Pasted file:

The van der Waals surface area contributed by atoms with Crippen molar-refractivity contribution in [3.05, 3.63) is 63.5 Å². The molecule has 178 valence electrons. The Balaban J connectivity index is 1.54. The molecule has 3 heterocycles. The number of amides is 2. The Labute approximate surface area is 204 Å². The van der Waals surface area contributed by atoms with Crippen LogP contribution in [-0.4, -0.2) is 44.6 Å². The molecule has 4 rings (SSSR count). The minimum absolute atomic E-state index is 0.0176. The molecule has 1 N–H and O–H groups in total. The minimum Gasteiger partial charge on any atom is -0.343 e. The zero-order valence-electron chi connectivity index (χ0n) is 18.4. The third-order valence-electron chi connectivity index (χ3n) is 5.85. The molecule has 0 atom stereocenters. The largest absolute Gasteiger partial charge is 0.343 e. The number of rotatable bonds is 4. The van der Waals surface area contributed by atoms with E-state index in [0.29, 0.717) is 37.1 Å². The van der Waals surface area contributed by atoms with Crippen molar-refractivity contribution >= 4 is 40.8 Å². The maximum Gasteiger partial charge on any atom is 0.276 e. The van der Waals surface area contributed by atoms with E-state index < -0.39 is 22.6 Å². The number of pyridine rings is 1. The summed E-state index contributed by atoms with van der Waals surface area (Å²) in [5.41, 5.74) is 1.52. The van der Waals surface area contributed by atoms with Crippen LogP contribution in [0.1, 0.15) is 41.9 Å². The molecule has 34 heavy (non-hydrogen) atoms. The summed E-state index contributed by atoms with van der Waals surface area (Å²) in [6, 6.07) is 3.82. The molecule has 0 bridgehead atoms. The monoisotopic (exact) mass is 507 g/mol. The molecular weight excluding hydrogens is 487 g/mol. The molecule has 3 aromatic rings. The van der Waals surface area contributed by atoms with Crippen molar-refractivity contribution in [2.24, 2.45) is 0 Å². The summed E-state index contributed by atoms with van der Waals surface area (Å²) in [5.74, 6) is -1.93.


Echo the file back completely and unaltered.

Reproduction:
The van der Waals surface area contributed by atoms with Crippen molar-refractivity contribution in [3.05, 3.63) is 63.5 Å². The molecule has 178 valence electrons. The Balaban J connectivity index is 1.54. The molecule has 3 heterocycles. The number of amides is 2. The Labute approximate surface area is 204 Å². The van der Waals surface area contributed by atoms with Crippen LogP contribution in [-0.4, -0.2) is 44.6 Å². The molecule has 4 rings (SSSR count). The minimum absolute atomic E-state index is 0.0176. The molecule has 1 N–H and O–H groups in total. The minimum Gasteiger partial charge on any atom is -0.343 e. The zero-order valence-electron chi connectivity index (χ0n) is 18.4. The third-order valence-electron chi connectivity index (χ3n) is 5.85. The molecule has 0 atom stereocenters. The largest absolute Gasteiger partial charge is 0.343 e. The number of rotatable bonds is 4. The van der Waals surface area contributed by atoms with E-state index in [0.29, 0.717) is 37.1 Å². The van der Waals surface area contributed by atoms with Crippen molar-refractivity contribution >= 4 is 40.8 Å². The maximum Gasteiger partial charge on any atom is 0.276 e. The van der Waals surface area contributed by atoms with E-state index < -0.39 is 22.6 Å². The number of pyridine rings is 1. The summed E-state index contributed by atoms with van der Waals surface area (Å²) in [5.41, 5.74) is 1.52. The van der Waals surface area contributed by atoms with Crippen LogP contribution in [0.1, 0.15) is 41.9 Å². The molecule has 34 heavy (non-hydrogen) atoms. The summed E-state index contributed by atoms with van der Waals surface area (Å²) in [6, 6.07) is 3.82. The molecule has 0 bridgehead atoms. The monoisotopic (exact) mass is 507 g/mol. The molecular weight excluding hydrogens is 487 g/mol. The molecule has 3 aromatic rings. The van der Waals surface area contributed by atoms with Crippen molar-refractivity contribution in [2.24, 2.45) is 0 Å². The summed E-state index contributed by atoms with van der Waals surface area (Å²) in [5.74, 6) is -1.93.